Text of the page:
The CMS wants help figuring out how to use new technologies like artificial intelligence to cut fraud and abuse in Medicare and Medicaid, according to a request for information released Tuesday.
The agency is asking the private sector for advice on how emerging technologies can be used to ensure proper claims payment, reduce paperwork for providers and make sure its program integrity activities are efficient. It's interested in applying new technologies to program integrity efforts for its traditional fee-for-service programs as well as value-based care.
Comments could address several of the CMS' challenges, including how to use technology to make sure it's only enrolling legitimate providers and suppliers. Currently, the agency relies on its records system, but it thinks new technology and data sources could spot problematic business relationships by automatically sifting through state and local information on business ownership and registration.
Electronic health records and chart reviews are other areas that the CMS thinks could be ripe for emerging technologies like AI and machine learning. The agency wants to automate chart documentation to prevent improper payments, a shift from how it chases down incorrect payments now.
The CMS is also concerned that its old data storage and analytics systems don't talk to each other. It is looking for ways to make them work together and make it easier for them to find and fix program integrity problems.
The agency would also like to change how it carries out Medicare claim reviews and Medicare Advantage audits. Claim reviews and MA audits are too expensive, time-consuming and burdensome because they require so much effort from providers, suppliers and payers, according to the CMS. With tools like prior authorization on hold for now, it's looking to AI and machine learning to speed up the processes.
Value-based payments could benefit from tech that prevents improper payments, finds bad actors and ensure that data is accurate and reliable, according to the CMS. In recent years, the Center for Medicare and Medicaid Innovation has rolled out new payment models that tie payments to quality, including new payment programs like the merit-based incentive payment system, accountable care organizations and bundled payments.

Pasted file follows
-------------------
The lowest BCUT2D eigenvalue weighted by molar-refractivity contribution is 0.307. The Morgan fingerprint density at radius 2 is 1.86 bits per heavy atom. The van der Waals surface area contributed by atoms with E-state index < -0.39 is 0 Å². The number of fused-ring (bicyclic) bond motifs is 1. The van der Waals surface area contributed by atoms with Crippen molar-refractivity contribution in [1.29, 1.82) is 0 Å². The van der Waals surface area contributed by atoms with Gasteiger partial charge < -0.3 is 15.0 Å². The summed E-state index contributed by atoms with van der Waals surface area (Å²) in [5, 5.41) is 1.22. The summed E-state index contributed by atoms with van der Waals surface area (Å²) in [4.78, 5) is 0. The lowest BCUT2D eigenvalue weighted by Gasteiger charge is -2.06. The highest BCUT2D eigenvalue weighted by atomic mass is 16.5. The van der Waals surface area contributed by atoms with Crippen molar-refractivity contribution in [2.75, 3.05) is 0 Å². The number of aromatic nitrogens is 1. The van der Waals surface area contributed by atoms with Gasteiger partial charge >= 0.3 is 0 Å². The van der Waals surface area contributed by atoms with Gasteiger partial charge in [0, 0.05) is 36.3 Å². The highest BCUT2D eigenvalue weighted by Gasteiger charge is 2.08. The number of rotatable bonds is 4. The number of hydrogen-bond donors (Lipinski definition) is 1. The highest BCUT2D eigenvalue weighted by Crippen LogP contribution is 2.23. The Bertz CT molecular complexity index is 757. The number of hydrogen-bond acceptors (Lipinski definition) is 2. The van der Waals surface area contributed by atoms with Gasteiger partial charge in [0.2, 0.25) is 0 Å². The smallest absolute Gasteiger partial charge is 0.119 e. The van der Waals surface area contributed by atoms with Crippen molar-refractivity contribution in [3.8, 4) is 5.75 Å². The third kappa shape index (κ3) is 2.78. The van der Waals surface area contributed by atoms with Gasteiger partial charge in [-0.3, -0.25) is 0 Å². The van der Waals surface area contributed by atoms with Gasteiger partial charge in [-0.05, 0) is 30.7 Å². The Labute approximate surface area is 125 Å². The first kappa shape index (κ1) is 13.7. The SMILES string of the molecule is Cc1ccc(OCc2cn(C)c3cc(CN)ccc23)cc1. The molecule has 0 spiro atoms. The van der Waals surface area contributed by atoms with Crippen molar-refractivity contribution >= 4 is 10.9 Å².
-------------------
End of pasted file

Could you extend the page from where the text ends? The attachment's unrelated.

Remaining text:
Those models are based on original Medicare's fee-for-service payment structure. Newer payment models like Next Generation ACOs take things a step further because they're not tied to acute medical events and pay for long-term health outcomes.
The CMS is worried that value-based payments could pose new problems like underutilization and improper risk adjustment for covered patients. New technology could bolster program integrity, especially when it comes to medical record review. Making sure that it's using high-quality data to link payments with clinical outcomes is also a top concern because the agency won't be able to check that it's paying correctly without it.
Since private payers also use value-based payments, the CMS wants to learn more about what technologies and processes they're using to ensure appropriate payment and patient care. The agency thinks it could probably use existing technology for its own value-based payment programs.
Under the Trump administration, the CMS has been focused on the adoption of new technology in the government's health insurance programs. The administration thinks health IT interoperability, open application programming interfaces, patient access to data and telehealth are vital to moving to VBPs and driving down healthcare spending.
This request for information is the latest development in the agency's drive to modernize and cut healthcare spending.